Jul 26, 2021

Axios Gaming

Monday! With Megan Farokhmanesh and Stephen Totilo.

Today's edition is 1,066 words, a 4-minute read.

1 big thing: EA Sports is in expansion mode

EA Sports general manager Daryl Holt (left). Photo illustration: Annelise Capossela/Axios. Photos: EA Sports

The biggest player in sports video games has plans to get even bigger — on mobile, in football, maybe even with basketball again — EA Sports general manager Daryl Holt said in an exclusive interview with Axios.

Why it matters: Sports gaming doesn’t get much press, but it’s a surging market with increased competition and lots of players up for grabs.

  • EA says it now reaches 230 million sports gamers, and it's trying to increase that to 500 million over the next five years.
  • The expansion will involve “new business models, new geographies,” and a sustained offering of sports gaming content to players around the clock, Holt said.
  • Part of the plan is to link players to each other. “We're creating very much a social aspect and social networks within our games,” he said.

Between the lines: EA is known for its success with American football (“Madden NFL”), soccer (“FIFA”) and pro hockey (“NHL”).

  • Earlier this year, EA announced plans to get back into golf, college football and baseball
  • It also recently extended its UFC deal and bought a studio that makes Formula One games.
  • The competition isn’t resting: Rival Take-Two is ramping up its golf offering and plans to resume making NFL games after many years off.

In the U.S., EA Sports’ flagship is its “Madden NFL” series, which remains popular but got hammered by reviewers last year.

  • Holt oversees the series and says this year’s game, “Madden NFL 22,” should run better, citing “a responsibility for us to deal with craftsmanship in terms of bugs or any issues of instability.”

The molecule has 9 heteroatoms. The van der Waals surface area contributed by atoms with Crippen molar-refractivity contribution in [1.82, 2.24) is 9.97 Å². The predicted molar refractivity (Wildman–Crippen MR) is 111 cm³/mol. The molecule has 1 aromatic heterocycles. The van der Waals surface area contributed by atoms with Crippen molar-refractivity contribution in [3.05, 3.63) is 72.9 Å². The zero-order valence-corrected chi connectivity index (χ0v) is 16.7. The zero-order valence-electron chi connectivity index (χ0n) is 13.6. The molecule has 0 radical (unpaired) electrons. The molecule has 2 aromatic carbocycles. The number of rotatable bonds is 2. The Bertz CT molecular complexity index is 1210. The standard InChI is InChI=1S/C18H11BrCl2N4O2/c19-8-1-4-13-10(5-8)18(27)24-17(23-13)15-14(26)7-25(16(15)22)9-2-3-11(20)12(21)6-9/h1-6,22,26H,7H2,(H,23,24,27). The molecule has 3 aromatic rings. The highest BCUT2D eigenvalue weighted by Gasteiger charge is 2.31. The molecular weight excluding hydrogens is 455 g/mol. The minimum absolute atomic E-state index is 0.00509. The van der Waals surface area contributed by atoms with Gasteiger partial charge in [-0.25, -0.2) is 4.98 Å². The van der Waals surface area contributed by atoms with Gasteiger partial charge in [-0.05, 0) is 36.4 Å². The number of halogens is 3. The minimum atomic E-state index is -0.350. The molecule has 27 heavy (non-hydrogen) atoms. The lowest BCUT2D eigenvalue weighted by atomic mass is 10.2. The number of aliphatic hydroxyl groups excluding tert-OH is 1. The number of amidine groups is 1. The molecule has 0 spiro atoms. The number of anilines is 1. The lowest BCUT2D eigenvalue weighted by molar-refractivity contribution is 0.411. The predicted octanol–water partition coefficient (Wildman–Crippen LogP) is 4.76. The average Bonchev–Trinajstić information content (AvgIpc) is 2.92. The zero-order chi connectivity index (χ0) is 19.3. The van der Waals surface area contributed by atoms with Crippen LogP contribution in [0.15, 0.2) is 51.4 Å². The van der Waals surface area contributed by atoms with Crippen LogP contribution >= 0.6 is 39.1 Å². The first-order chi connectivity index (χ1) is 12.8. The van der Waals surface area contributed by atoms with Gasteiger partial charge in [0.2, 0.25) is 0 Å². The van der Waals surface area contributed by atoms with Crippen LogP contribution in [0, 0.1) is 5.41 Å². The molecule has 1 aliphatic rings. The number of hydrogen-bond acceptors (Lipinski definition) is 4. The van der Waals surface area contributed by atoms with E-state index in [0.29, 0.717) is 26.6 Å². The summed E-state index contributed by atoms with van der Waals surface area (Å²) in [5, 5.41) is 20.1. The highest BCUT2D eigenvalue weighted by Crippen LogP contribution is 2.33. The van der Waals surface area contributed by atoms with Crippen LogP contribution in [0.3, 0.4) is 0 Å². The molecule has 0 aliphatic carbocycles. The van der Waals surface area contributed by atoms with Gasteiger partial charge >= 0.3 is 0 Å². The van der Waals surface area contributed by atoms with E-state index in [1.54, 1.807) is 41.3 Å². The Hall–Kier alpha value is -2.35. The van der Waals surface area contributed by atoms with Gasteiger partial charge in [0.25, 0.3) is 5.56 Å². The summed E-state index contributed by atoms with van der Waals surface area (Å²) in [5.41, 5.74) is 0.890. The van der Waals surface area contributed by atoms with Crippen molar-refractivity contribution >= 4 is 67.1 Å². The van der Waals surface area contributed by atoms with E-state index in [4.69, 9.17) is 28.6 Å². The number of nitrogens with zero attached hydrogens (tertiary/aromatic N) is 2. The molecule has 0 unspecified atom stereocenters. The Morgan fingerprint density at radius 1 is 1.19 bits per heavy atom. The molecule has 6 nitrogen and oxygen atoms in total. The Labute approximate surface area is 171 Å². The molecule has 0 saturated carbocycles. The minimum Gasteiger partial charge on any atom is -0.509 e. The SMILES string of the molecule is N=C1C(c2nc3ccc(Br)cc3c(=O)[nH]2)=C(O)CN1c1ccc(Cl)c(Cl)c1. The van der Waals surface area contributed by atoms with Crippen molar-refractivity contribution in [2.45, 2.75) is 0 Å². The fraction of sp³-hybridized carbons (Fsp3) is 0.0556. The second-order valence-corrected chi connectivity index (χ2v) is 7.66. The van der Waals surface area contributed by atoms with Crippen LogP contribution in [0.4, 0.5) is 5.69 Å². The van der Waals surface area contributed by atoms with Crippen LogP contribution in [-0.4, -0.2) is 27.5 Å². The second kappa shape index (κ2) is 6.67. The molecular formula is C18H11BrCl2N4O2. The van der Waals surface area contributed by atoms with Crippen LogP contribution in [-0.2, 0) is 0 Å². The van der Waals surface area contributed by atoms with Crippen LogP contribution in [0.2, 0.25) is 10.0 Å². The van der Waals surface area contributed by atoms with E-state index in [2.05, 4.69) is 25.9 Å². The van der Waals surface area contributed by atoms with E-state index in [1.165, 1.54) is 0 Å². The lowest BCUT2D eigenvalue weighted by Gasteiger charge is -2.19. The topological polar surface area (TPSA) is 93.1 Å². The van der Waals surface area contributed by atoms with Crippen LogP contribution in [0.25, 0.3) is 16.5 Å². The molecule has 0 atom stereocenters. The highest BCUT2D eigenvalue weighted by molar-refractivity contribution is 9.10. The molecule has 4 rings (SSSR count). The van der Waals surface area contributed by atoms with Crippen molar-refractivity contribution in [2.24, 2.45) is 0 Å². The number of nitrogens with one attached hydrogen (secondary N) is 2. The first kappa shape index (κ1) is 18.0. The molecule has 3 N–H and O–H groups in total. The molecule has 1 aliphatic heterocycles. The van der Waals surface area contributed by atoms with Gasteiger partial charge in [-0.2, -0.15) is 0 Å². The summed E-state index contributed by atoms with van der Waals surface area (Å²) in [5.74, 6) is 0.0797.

On mobile, EA’s realistic sports games do fine, but more casual, quick-play options tend to top the charts.

  • The company is leaning into that with the recent pickup of Playdemic for its “Golf Clash” game and of Glu Mobile, which has an MLB game.

What’s next: EA Sports’ long-running business model involves annual releases, but much of gaming is moving toward fewer releases that are expanded upon more often — hence the reason there’s always new “Fortnite” content but never a “Fortnite 2.”

  • Don’t expect the cessation of annual “Madden” games soon, but Holt said EA is mindful of this shift toward perpetual service-related games, just as it is aware that there’s an annual cyclicality to the sporting calendar.
  • “I think it is an evolution that is happening around the gaming industry in different ways,” Holt said. “How we unlock the big beat of sports into that type of a service, I think we'll see over the course of the future.”
2. The basketball question

2018's "NBA Live 19." Image: EA Sports

The most conspicuous hole in the EA Sports portfolio is basketball, where its once-annual “NBA Live” console series has skipped five of the last 10 years.

Why it matters: Take-Two dominates with its “NBA 2K” series, which is one of the industry’s most successful franchises.

What they’re saying: “We've got some next-generation HD basketball projects that we have been talking about and designing and working on,” Holt said, using “high definition” as shorthand for non-mobile games on console and/or PC.

  • But the company has yet to announce an official return to the format, only continuing to expand an existing “NBA Live” mobile game.